Airborne observations, campaigns, applications and future plans
Co-organized as AS5.4/BG1.11/HS9.1.8/OS4.26
Convener: Thomas Ruhtz | Co-conveners: Philip Brown, Paola Formenti
| Mon, 08 Apr, 14:00–18:00
Room 0.96
| Attendance Mon, 08 Apr, 10:45–12:30
Hall X1

Airborne observations are one major link to get an overall picture of processes within the Earth environment during measurement campaigns. This includes application to derive atmospheric parameters, surface properties of vegetation, soil and minerals and dissolved or suspended matter in inland water and the ocean. Ground based systems and satellites are other key information sources to complement the airborne data sets. All these systems have their pros and cons, but a comprehensive view of the observed system is generally best obtained by means of a combination of all three. Aircraft operations strongly depend on weather conditions either to obtain the atmospheric phenomenon of interest or the required surface-viewing conditions and hence require sophisticated flight planning. They can cover large areas in the horizontal and vertical space with adaptable temporal sampling. Future satellite instruments can be tested and airborne platforms and systems are widely used in the development process. The validation of operational satellite systems and applications is a topic that has come increasingly into focus with the European Copernicus program in recent years. The large number of instruments available on aircraft enables a broad and flexible range of applications. The range includes sensors for meteorological parameters, trace gases and cloud/aerosol particles and more complex systems like high spectral resolution lidar, hyperspectral imaging at wavelengths from the visible to thermal infra-red and synthetic aperture radar. The development of smaller state-of-the-art instruments, the combination of more and more complex sets of instruments simultaneously on one platform, with improved accuracy and high data acquisition speed together with high accuracy navigation and inertial measurements enables more complex campaign strategies even on smaller aircraft or unmanned aerial vehicles (UAV). This will further increase the capabilities of the existing fleet of airborne research.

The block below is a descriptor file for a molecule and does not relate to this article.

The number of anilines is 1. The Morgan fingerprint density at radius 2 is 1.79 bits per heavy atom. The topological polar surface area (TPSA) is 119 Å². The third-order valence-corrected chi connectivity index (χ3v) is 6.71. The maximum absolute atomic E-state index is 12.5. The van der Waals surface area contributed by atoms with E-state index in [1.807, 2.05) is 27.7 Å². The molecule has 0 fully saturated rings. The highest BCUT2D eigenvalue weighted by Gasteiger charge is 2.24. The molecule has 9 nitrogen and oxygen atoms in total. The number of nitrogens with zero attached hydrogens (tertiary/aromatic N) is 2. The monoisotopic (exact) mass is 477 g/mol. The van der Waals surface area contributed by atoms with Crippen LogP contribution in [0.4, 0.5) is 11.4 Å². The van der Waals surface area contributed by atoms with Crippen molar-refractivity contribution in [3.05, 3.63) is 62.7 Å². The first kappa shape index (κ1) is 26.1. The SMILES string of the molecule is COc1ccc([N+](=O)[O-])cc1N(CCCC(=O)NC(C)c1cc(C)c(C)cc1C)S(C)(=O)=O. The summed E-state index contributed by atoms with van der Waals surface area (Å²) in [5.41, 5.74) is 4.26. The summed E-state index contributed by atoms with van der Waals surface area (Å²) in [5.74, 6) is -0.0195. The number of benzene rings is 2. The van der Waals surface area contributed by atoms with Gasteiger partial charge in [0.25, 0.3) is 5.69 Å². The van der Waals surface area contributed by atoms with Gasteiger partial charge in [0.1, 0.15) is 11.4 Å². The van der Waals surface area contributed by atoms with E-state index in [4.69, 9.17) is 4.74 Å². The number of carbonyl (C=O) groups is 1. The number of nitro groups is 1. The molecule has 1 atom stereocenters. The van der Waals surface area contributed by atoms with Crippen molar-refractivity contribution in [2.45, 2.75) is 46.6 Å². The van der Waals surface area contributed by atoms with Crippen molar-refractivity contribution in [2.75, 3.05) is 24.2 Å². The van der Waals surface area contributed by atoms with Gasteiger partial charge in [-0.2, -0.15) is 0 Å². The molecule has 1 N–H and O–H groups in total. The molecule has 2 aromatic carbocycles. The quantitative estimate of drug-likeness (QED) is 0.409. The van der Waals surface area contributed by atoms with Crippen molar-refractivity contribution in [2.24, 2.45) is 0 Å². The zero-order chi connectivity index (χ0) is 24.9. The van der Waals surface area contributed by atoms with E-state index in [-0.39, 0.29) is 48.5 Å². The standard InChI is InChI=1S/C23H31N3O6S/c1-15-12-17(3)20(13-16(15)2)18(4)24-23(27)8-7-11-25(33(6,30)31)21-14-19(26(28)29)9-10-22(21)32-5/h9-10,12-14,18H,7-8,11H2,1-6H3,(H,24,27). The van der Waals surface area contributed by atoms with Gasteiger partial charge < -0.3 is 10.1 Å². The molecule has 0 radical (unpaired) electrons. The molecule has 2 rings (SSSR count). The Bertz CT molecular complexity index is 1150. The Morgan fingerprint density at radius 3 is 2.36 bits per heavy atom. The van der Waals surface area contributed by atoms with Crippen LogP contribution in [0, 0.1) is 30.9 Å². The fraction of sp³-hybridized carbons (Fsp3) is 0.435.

This session will bring together aircraft operators and the research community to present
• an overview of the current status of airborne related research
• recent airborne field campaigns and their outcomes
• multi-aircraft campaigns
• satellite calibration/validation campaigns
• sophisticated airborne instrument setups and observations
• advanced airborne instrument developments
• UAV applications
• future plans for airborne research